Let us learn to lead from below!

Reconciliation

Yesterday I shared some thoughts about the sad state of our American justice system. To recap: I believe the problem is the system itself. It is built on an adversarial foundation in which both sides try to “win” the case, and the truth of the situation at hand gets lost in the war. The goal of our current system is either vengeance or revenge (in the form of a conviction and incarceration/execution) or acquittal. In this system neither the victim nor the accused is served any kind of justice. Even if there is an acquittal, the accused is forever branded with the “Scarlet Letter” of having been arrested and tried for whatever crime he or she was supposed to have committed. As one famous defendant said following his acquittal, “What court do I go to to have my name cleared?”

Biblical justice, however, had an entirely different goal – reconciliation. In God’s plan there were no jails, no prisons. An accused was brought before the town elders, multiple witnesses were required to proclaim guilt, and there were steep prices to pay for perjury. Once “convicted” the guilty had to make restitution to the victim or the aggrieved party – thieves had to replace the stolen goods, plus and additional amount of “interest” or “punitive damages.” In the case of actions that were so egregious as to dehumanize the victim (pre-meditated murder, rape, kidnapping), the guilty was simply executed.

Notice that in every case except the last, the goal was the reconciliation between accused and victim. The goal was the repair – as far as was humanly possible – of the relationship between individuals and between the accused and the community he or she violated. In the case of premeditated murder, rape, or kidnapping that restoration was impossible. In God’s justice system there is a line that, once crossed, cannot be restored. When you devalue human life to the point that you intentionally take a life, destroy a person through sexual assault, or kidnap them, then you sacrifice your own life. It is elegant in its simplicity. We have corrupted it by trying to make it more “humane.”

When our founding fathers created a system built on an adversarial foundation, and where the goal is simply to establish a legal standing, they eliminated the possibility of the judicial system working toward reconciliation. In order for reconciliation to function, a different foundation needs to be laid.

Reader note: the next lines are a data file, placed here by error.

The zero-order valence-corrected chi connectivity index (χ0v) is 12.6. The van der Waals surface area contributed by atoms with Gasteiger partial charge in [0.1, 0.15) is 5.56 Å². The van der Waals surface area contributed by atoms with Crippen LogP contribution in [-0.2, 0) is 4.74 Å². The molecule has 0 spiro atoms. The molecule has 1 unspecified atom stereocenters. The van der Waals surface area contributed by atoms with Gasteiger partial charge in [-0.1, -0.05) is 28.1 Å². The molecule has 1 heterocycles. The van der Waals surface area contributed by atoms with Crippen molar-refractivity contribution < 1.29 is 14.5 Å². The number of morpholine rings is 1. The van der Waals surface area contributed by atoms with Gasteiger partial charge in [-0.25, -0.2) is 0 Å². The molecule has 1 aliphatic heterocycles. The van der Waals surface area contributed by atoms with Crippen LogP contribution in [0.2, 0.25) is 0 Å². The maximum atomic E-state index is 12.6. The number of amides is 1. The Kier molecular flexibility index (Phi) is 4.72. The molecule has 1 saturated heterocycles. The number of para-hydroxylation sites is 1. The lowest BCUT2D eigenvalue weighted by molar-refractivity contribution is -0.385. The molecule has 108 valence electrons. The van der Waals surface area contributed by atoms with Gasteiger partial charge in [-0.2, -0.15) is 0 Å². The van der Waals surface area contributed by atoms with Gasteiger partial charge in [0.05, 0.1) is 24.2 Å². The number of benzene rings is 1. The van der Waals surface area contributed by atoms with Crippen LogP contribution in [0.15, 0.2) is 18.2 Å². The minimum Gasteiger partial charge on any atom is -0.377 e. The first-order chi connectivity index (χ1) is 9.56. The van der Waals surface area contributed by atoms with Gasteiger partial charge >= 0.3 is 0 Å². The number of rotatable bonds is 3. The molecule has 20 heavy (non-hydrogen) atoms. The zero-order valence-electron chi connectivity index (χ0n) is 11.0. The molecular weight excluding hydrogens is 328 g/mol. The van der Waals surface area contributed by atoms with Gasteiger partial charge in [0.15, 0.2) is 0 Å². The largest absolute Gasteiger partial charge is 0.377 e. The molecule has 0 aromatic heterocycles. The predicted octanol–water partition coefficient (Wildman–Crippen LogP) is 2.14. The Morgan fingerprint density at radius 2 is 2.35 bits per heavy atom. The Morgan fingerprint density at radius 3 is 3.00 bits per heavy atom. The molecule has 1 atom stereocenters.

• Critical for the process of reconciliation to work there has to be the genuine offer of the possibility of forgiveness. The offer has to be genuine (not simply a legal fiction), but it cannot be considered to be automatic.
  • The other critical component for reconciliation to work is the prospect of an honest, complete, and unpretentious confession of all guilt. Once the door of forgiveness has been opened, it is absolutely necessary for all accountability to be expressed in genuine repentance. There can be no room here for self-serving confession (“I’m sorry you were offended” is the worst confession ever uttered).
  • The final critical component would be for each party to then agree upon what steps are necessary and proper for the restitution of relationship between the guilty and the victim, and between the guilty and the larger community. Forgiveness does not mean that in most situations there needs to be some form of restitution or punishment. Maybe it would be the full restitution of items stolen. Maybe it would be a public apology. Maybe it would be public service for the victim or for the community. What ever the decision, it would have to be agreed upon by all sides and it would have to be measured. Just as an example, our current system of incarcerating individuals for the mere possession of illegal drugs is both inhumane and unjust. It serves no good purpose at all – except to make some individuals very wealthy (lawyers, judges, prison builders).

A justice system built on reconciliation would look radically different from our current system. I think it can be done, though. I think it has been done before.

I think it was started by a man hanging on a cross outside the city of Jerusalem, some 2000 years ago.

Maybe those who claim to follow that man should think about reconciliation before we demand revenge. Just a thought.